My father’s sister, nicknamed Buddy lived down the street from us. She helped raise my brother,3 sisters and I after my mother passed away when I was 15. She would not only feed us breakfast and dinner each day but also ran the company for many years. You could not do anything wrong at the office or boy she was after you big time! She was an incredible talented woman, a great gal. She even taught me how to play golf. Unfortunately, she passed away at the young age of 55 from a brain tumor. She had a son who just recently retired from the roofing business.

After I got out of school, I completed the lathers apprenticeship program.  The estimator at the office quit so I had week to train with him and mostly learned by doing the job. That is how I got started with the family business in 1955 and am still here 72 years after playing in the sandpile.

When drywall came into the industry in the early 60’s and everything on the interior got flipped to drywall, we formed Light Steel Fabricators Inc. which we later renamed LSF Inc.  We decided to shut that company down and merge all drywall work with W. F. Hayward about 20 years ago. My grandfather hated drywall and would have turned over in his grave if he knew what we were doing.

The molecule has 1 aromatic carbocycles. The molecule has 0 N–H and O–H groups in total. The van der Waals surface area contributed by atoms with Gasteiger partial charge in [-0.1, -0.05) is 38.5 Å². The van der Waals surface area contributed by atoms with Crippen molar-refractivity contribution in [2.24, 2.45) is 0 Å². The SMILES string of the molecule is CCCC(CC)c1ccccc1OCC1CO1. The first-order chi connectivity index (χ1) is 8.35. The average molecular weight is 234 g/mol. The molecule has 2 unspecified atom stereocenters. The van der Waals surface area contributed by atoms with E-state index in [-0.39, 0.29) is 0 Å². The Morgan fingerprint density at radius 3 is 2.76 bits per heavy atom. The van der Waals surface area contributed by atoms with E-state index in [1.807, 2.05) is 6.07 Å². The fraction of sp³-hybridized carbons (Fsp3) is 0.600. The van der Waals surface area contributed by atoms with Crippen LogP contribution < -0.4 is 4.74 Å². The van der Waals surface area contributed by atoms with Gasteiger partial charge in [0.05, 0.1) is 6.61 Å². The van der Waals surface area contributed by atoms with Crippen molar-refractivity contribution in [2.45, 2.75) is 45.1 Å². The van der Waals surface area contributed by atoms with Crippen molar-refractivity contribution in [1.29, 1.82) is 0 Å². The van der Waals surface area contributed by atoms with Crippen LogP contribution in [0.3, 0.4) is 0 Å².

My dad was a part of the association, on the board of directors for many years. He was a part of the hiring team when Ian got approached to run the association. Once he was ready to retire, I took his spot over 30 years ago. It was much better participation back in those days. The meetings had hundreds of people in attendance. There used to be a lot more family businesses like ours, now there are a great number of multi-million-dollar corporations on the forefront that have divisions to handle drywall and plaster.

I like being involved, knowing where the industry is going and what is happening. One of my favorite things to do is to interact with people. I feel it is a very important part of business. We used to have lunch with people we worked with. Today, we do not meet in person anymore, just send an email. I do not like it at all.